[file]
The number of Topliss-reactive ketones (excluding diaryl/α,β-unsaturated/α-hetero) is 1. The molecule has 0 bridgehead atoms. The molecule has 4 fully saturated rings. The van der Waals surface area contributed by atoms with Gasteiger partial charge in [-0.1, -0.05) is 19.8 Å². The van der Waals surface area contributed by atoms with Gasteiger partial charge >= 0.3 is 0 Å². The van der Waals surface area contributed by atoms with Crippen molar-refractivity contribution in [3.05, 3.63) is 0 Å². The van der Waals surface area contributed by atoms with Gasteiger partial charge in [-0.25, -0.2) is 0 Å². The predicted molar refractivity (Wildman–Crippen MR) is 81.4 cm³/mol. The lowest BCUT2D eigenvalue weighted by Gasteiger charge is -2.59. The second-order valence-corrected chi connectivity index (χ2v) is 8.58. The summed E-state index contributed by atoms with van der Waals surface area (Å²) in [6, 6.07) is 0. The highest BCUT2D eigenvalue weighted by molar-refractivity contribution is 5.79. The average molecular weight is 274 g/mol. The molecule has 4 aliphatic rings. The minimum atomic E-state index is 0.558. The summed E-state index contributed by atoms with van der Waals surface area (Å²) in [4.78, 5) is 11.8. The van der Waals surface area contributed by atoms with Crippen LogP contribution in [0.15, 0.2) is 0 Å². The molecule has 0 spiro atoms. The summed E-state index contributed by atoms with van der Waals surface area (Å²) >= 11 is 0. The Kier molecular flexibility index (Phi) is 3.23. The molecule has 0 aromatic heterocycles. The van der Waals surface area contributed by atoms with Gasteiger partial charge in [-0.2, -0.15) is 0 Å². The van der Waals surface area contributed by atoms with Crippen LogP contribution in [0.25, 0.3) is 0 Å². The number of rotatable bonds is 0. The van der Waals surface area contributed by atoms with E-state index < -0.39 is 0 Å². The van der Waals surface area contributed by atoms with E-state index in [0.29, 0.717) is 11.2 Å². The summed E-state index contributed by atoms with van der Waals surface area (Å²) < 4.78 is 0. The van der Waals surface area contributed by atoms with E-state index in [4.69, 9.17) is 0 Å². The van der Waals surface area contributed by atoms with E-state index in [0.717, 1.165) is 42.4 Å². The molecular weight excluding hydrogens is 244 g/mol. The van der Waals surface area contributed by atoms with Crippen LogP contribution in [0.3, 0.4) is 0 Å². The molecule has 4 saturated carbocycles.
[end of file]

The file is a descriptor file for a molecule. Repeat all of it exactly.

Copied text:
The number of Topliss-reactive ketones (excluding diaryl/α,β-unsaturated/α-hetero) is 1. The molecule has 0 bridgehead atoms. The molecule has 4 fully saturated rings. The van der Waals surface area contributed by atoms with Gasteiger partial charge in [-0.1, -0.05) is 19.8 Å². The van der Waals surface area contributed by atoms with Gasteiger partial charge >= 0.3 is 0 Å². The van der Waals surface area contributed by atoms with Crippen molar-refractivity contribution in [3.05, 3.63) is 0 Å². The van der Waals surface area contributed by atoms with Gasteiger partial charge in [-0.25, -0.2) is 0 Å². The predicted molar refractivity (Wildman–Crippen MR) is 81.4 cm³/mol. The lowest BCUT2D eigenvalue weighted by Gasteiger charge is -2.59. The second-order valence-corrected chi connectivity index (χ2v) is 8.58. The summed E-state index contributed by atoms with van der Waals surface area (Å²) in [6, 6.07) is 0. The highest BCUT2D eigenvalue weighted by molar-refractivity contribution is 5.79. The average molecular weight is 274 g/mol. The molecule has 4 aliphatic rings. The minimum atomic E-state index is 0.558. The summed E-state index contributed by atoms with van der Waals surface area (Å²) in [4.78, 5) is 11.8. The van der Waals surface area contributed by atoms with Crippen LogP contribution in [0.15, 0.2) is 0 Å². The molecule has 0 spiro atoms. The summed E-state index contributed by atoms with van der Waals surface area (Å²) >= 11 is 0. The Kier molecular flexibility index (Phi) is 3.23. The molecule has 0 aromatic heterocycles. The van der Waals surface area contributed by atoms with Gasteiger partial charge in [-0.2, -0.15) is 0 Å². The van der Waals surface area contributed by atoms with Crippen LogP contribution in [0.25, 0.3) is 0 Å². The number of rotatable bonds is 0. The van der Waals surface area contributed by atoms with E-state index < -0.39 is 0 Å². The van der Waals surface area contributed by atoms with E-state index in [0.29, 0.717) is 11.2 Å². The summed E-state index contributed by atoms with van der Waals surface area (Å²) < 4.78 is 0. The van der Waals surface area contributed by atoms with E-state index in [4.69, 9.17) is 0 Å². The van der Waals surface area contributed by atoms with E-state index in [0.717, 1.165) is 42.4 Å². The molecular weight excluding hydrogens is 244 g/mol. The van der Waals surface area contributed by atoms with Crippen LogP contribution in [0.3, 0.4) is 0 Å². The molecule has 4 saturated carbocycles.